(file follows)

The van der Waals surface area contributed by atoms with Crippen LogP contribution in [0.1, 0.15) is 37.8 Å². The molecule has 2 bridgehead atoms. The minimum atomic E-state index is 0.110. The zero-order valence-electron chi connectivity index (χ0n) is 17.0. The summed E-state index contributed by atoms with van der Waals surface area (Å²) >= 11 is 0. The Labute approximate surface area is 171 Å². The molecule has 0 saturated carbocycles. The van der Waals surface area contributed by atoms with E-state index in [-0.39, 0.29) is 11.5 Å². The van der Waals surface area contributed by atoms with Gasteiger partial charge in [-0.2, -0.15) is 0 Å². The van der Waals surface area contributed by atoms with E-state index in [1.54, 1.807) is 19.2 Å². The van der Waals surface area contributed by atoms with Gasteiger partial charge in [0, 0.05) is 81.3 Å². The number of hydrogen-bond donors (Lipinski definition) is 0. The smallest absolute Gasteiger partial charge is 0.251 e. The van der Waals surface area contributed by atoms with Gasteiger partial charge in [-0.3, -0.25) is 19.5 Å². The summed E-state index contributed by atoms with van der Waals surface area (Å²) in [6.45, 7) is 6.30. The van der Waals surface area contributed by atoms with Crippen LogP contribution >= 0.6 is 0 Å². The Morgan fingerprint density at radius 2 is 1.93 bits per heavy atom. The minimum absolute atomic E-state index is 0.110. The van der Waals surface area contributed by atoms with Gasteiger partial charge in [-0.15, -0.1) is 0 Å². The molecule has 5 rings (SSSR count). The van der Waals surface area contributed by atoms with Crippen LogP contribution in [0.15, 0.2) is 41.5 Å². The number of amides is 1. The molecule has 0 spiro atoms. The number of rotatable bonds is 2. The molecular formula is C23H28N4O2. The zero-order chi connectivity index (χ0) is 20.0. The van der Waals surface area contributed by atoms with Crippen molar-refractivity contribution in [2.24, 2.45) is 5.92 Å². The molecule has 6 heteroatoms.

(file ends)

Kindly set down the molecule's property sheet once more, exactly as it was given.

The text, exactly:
The van der Waals surface area contributed by atoms with Crippen LogP contribution in [0.1, 0.15) is 37.8 Å². The molecule has 2 bridgehead atoms. The minimum atomic E-state index is 0.110. The zero-order valence-electron chi connectivity index (χ0n) is 17.0. The summed E-state index contributed by atoms with van der Waals surface area (Å²) >= 11 is 0. The Labute approximate surface area is 171 Å². The molecule has 0 saturated carbocycles. The van der Waals surface area contributed by atoms with E-state index in [-0.39, 0.29) is 11.5 Å². The van der Waals surface area contributed by atoms with Gasteiger partial charge in [-0.2, -0.15) is 0 Å². The van der Waals surface area contributed by atoms with E-state index in [1.54, 1.807) is 19.2 Å². The van der Waals surface area contributed by atoms with Gasteiger partial charge in [0, 0.05) is 81.3 Å². The number of hydrogen-bond donors (Lipinski definition) is 0. The smallest absolute Gasteiger partial charge is 0.251 e. The van der Waals surface area contributed by atoms with Gasteiger partial charge in [-0.3, -0.25) is 19.5 Å². The summed E-state index contributed by atoms with van der Waals surface area (Å²) in [6.45, 7) is 6.30. The van der Waals surface area contributed by atoms with Crippen LogP contribution >= 0.6 is 0 Å². The Morgan fingerprint density at radius 2 is 1.93 bits per heavy atom. The minimum absolute atomic E-state index is 0.110. The van der Waals surface area contributed by atoms with Gasteiger partial charge in [-0.15, -0.1) is 0 Å². The molecule has 5 rings (SSSR count). The van der Waals surface area contributed by atoms with Crippen LogP contribution in [0.15, 0.2) is 41.5 Å². The number of amides is 1. The molecule has 0 spiro atoms. The number of rotatable bonds is 2. The molecular formula is C23H28N4O2. The zero-order chi connectivity index (χ0) is 20.0. The van der Waals surface area contributed by atoms with Crippen molar-refractivity contribution in [2.24, 2.45) is 5.92 Å². The molecule has 6 heteroatoms.